Queensland police have lost an appeal against a judge's decision to acquit a woman of a speeding charge.

Police launched a review of traffic charge trials after Bilyana LeKich successfully appealed a speeding ticket.

On September 4, 2008, a magistrate found Mrs LeKich guilty of speeding and fined her $200.

Police alleged she was driving at 114km/h in a 100km/h zone on the Bruce Highway.

Their only evidence was a photograph taken by a fixed speed camera.

Mrs LeKich did not dispute she was driving the car or that the speed camera took a photo, but argued she had not been speeding.

She appealed to the District Court, which found the photograph was inadmissible because police failed to provide proper certification.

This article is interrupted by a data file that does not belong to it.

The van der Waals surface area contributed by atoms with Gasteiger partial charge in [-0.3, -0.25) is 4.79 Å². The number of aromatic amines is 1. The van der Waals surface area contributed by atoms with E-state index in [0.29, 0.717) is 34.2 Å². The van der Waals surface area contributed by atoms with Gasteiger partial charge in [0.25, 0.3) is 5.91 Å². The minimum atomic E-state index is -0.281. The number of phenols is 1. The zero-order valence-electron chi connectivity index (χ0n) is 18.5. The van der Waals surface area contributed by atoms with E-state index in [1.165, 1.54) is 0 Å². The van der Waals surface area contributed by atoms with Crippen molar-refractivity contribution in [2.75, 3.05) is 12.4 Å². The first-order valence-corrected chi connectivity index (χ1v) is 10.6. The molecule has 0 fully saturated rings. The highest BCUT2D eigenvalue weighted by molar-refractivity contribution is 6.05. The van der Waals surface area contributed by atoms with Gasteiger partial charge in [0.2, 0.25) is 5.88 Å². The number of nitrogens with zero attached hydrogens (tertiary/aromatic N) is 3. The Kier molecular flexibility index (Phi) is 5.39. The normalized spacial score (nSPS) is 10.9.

Since the photo was the only police evidence, the appeal was allowed and the conviction set aside.

"If the deficiency reflects the ordinary practice adopted in these prosecutions by the traffic camera office, it seems to me that the practice requires review," Judge John McGill said at the time.

Police appealed Judge McGill's decision to the Court of Appeal which in an unanimous judgment on Friday refused it.

In his written judgment, Supreme Court Justice Hugh Fraser rejected the police argument that the speed camera photo should be accepted as admissible evidence because such photos were presented routinely to court.

Police had argued that in 2008 and 2009 briefs were prepared for potential hearings in 475 matters and 406 matters respectively, and they had a "prosecutions pending" list of 1,556 and 1,719 speeding offences respectively in the same periods.

But Justice Fraser noted that since the District Court decision police prosecutors had been following the relevant Act.